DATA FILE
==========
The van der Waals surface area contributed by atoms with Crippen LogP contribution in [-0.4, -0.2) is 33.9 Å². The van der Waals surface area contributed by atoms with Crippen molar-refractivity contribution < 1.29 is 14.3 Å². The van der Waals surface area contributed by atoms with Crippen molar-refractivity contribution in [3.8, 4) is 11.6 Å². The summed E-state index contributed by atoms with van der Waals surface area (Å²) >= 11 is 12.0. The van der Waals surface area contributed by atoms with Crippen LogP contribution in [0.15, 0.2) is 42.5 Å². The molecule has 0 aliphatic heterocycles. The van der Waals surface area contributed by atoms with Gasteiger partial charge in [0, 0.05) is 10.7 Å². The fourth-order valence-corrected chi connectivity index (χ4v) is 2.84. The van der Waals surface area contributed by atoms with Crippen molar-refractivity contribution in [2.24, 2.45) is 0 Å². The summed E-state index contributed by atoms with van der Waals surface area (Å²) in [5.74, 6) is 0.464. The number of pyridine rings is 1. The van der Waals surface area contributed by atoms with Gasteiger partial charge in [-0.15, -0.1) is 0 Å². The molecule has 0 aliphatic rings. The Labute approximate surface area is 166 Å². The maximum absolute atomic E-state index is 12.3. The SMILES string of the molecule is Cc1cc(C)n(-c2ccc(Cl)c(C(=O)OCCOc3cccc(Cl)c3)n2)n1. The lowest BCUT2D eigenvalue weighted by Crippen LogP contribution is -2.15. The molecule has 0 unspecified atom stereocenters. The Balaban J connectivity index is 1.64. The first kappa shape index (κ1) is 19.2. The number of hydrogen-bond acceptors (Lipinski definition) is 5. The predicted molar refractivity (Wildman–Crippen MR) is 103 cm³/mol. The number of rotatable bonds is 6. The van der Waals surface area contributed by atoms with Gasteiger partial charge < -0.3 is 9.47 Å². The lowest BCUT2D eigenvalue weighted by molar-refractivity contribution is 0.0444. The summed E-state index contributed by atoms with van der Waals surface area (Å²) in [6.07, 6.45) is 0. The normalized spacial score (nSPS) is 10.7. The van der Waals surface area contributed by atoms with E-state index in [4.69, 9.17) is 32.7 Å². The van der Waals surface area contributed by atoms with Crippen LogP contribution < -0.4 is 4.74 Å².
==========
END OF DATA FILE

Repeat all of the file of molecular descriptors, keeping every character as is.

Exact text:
The van der Waals surface area contributed by atoms with Crippen LogP contribution in [-0.4, -0.2) is 33.9 Å². The van der Waals surface area contributed by atoms with Crippen molar-refractivity contribution < 1.29 is 14.3 Å². The van der Waals surface area contributed by atoms with Crippen molar-refractivity contribution in [3.8, 4) is 11.6 Å². The summed E-state index contributed by atoms with van der Waals surface area (Å²) >= 11 is 12.0. The van der Waals surface area contributed by atoms with Crippen LogP contribution in [0.15, 0.2) is 42.5 Å². The molecule has 0 aliphatic heterocycles. The van der Waals surface area contributed by atoms with Gasteiger partial charge in [0, 0.05) is 10.7 Å². The fourth-order valence-corrected chi connectivity index (χ4v) is 2.84. The van der Waals surface area contributed by atoms with Crippen molar-refractivity contribution in [2.24, 2.45) is 0 Å². The summed E-state index contributed by atoms with van der Waals surface area (Å²) in [5.74, 6) is 0.464. The number of pyridine rings is 1. The van der Waals surface area contributed by atoms with Gasteiger partial charge in [-0.15, -0.1) is 0 Å². The molecule has 0 aliphatic rings. The Labute approximate surface area is 166 Å². The maximum absolute atomic E-state index is 12.3. The SMILES string of the molecule is Cc1cc(C)n(-c2ccc(Cl)c(C(=O)OCCOc3cccc(Cl)c3)n2)n1. The lowest BCUT2D eigenvalue weighted by Crippen LogP contribution is -2.15. The molecule has 0 unspecified atom stereocenters. The Balaban J connectivity index is 1.64. The first kappa shape index (κ1) is 19.2. The number of hydrogen-bond acceptors (Lipinski definition) is 5. The predicted molar refractivity (Wildman–Crippen MR) is 103 cm³/mol. The number of rotatable bonds is 6. The van der Waals surface area contributed by atoms with Gasteiger partial charge < -0.3 is 9.47 Å². The lowest BCUT2D eigenvalue weighted by molar-refractivity contribution is 0.0444. The summed E-state index contributed by atoms with van der Waals surface area (Å²) in [6.07, 6.45) is 0. The normalized spacial score (nSPS) is 10.7. The van der Waals surface area contributed by atoms with E-state index in [4.69, 9.17) is 32.7 Å². The van der Waals surface area contributed by atoms with Crippen LogP contribution < -0.4 is 4.74 Å².